The Georgetown Lombardi Cancer Center will collaborate with the John Theurer Cancer Center of Hackensack University Medical Center in New Jersey to form a cancer consortium through a joint clinical research program.

The idea for the partnership was developed in 2011 during a meeting between executives at the Lombardi Center, the only National Cancer Institute-designated Comprehensive Cancer Center based in D.C., and the JTCC, the highest-ranked cancer center in New Jersey.

“It quickly became evident that significant potential synergies existed between the respective cancer centers,” Lombardi Center Director Louis Weiner, MD, wrote in an email to The Hoya. “These discussions led to a formal affiliation and a plan to create an NCI-approved consortium that unifies the research programs under the auspices of Lombardi’s NCI Comprehensive Cancer Center designation.”

The cancer centers will focus on four broad areas of cancer research and treatment, namely stem cell transplant research, the development of new cancer-treating drugs, immunotherapy and population science.

Weiner emphasized the benefits each cancer center can confer upon the others, highlighting shared expertise in a variety of clinical research areas.

“Lombardi and JTCC share interests and strengths in many areas of cancer care and research, such as gastrointestinal cancers, lung cancers and in harnessing the power of the immune system to attack and control cancers,” Weiner wrote. “Working together, we can accelerate progress and offer our patients tomorrow’s treatments today.”

Hackensack University President and CEO Robert Garrett agreed that both medical centers contribute particular strengths to their joint cancer research and treatment programs.

“Hackensack University Medical Center has always focused on excellence in patient care and investing in research and technology for the future,” Garrett said. “For this partnership, we are combining our strength in clinical care with Georgetown Lombardi’s strong research base that significantly contributes to its clinical excellence. By working together, we will elevate our cancer research to offer more treatment options for tomorrow’s patients.”

The timing of the partnership is ideal due to current innovations in the industry, according to the JTCC’s Division of Lymphoma Chief Andre Goy.

“Together, our institutions carry a tremendous opportunity to be transformative for our cancer patients’ population and beyond,” Goy said. “The timing of this joint effort could not be better given the definitely revolutionary changes occurring in cancer care. The chosen founding projects are well-positioned to take advantage of the synergy between our institutions and illustrate our commitment to discovering better care for the future.”

Through the partnership, the JTCC will achieve NCI designation once the consortium is approved by the NCI, which would allow the center to receive grants from the institute for cancer research.

“The JTCC will be a part of the Georgetown Lombardi Comprehensive Cancer Center,” Weiner wrote. “The process for approval is quite rigorous and will require that we demonstrate meaningful research collaborations and accomplishments by the next time (2018) we submit our competitive Cancer Center Support Grant renewal to the NCI.”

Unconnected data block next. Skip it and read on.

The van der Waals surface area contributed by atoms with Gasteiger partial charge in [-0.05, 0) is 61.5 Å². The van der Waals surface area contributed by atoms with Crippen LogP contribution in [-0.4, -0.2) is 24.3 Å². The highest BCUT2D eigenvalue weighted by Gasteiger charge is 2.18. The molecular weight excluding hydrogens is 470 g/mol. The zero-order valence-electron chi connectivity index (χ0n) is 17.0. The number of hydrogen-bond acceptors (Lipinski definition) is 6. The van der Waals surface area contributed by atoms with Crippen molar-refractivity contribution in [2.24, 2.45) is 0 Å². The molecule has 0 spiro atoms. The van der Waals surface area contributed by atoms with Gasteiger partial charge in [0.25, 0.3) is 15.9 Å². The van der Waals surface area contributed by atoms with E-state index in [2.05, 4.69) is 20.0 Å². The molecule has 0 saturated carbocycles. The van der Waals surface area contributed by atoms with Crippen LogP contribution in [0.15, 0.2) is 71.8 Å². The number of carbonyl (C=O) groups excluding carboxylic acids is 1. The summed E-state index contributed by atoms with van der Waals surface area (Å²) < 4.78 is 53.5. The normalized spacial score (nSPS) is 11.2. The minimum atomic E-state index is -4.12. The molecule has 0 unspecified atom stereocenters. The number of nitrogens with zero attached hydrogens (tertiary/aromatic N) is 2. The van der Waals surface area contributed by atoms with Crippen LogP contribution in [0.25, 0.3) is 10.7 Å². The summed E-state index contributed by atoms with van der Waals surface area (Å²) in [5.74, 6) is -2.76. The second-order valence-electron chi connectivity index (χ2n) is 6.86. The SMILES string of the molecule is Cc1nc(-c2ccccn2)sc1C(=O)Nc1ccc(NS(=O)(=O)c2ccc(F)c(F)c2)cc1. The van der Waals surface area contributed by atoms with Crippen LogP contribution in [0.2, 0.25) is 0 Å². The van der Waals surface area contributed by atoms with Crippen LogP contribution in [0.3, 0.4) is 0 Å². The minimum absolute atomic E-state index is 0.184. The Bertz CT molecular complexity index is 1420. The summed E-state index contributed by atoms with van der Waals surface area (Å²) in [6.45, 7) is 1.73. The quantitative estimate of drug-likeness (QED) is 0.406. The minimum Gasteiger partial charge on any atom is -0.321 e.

Clinical Outcomes Tracking & Analysis Platform, a cancer patient treatment and outcomes database developed by the JTCC, will aid the centers in their partnership.

“COTA is able to extract deep and rich clinical and economic data from cancer patients’ medical records and history and organize the data so that clinical research at both institutions can be performed,” COTA CEO Eric Schultz and COTA Chief Medical Officer Stuart Goldberg wrote in an email.

Weiner stressed that COTA will assist both centers on all four of the broad research topics the centers plan to cover.

“COTA is a powerful ‘big data’ tool that ‘sorts’ patients into definable niches to rigorously identify patients who might benefit from defined therapies, to follow the outcomes of these patients and to examine the actual costs of care for these patients,” Weiner wrote. “It thus can support each of the four broad initiatives we have identified.”

COTA’s assistance will be particularly useful in the area of population science, according to Schultz and Goldberg.

“Building on the strengths of Georgetown’s population science division, COTA will facilitate the collection of data at both institutions to support several projects surrounding breast cancer diagnosis, physician attitudes toward genetic profiling, and a proposed collaborative project on financial toxicity from a patient’s perspective in hematologic malignancies,” Schultz and Goldberg wrote.

The formation of an NCI consortium will allow for advancements in cancer treatment that benefit patients of both hospitals, according to Weiner.

“As an NCI-designated consortium we will have the size and scope to effectively compete for access to the most exciting new treatment ideas and agents so that we can have maximum impact to benefit people living in our respective regions of service,” Weiner wrote.


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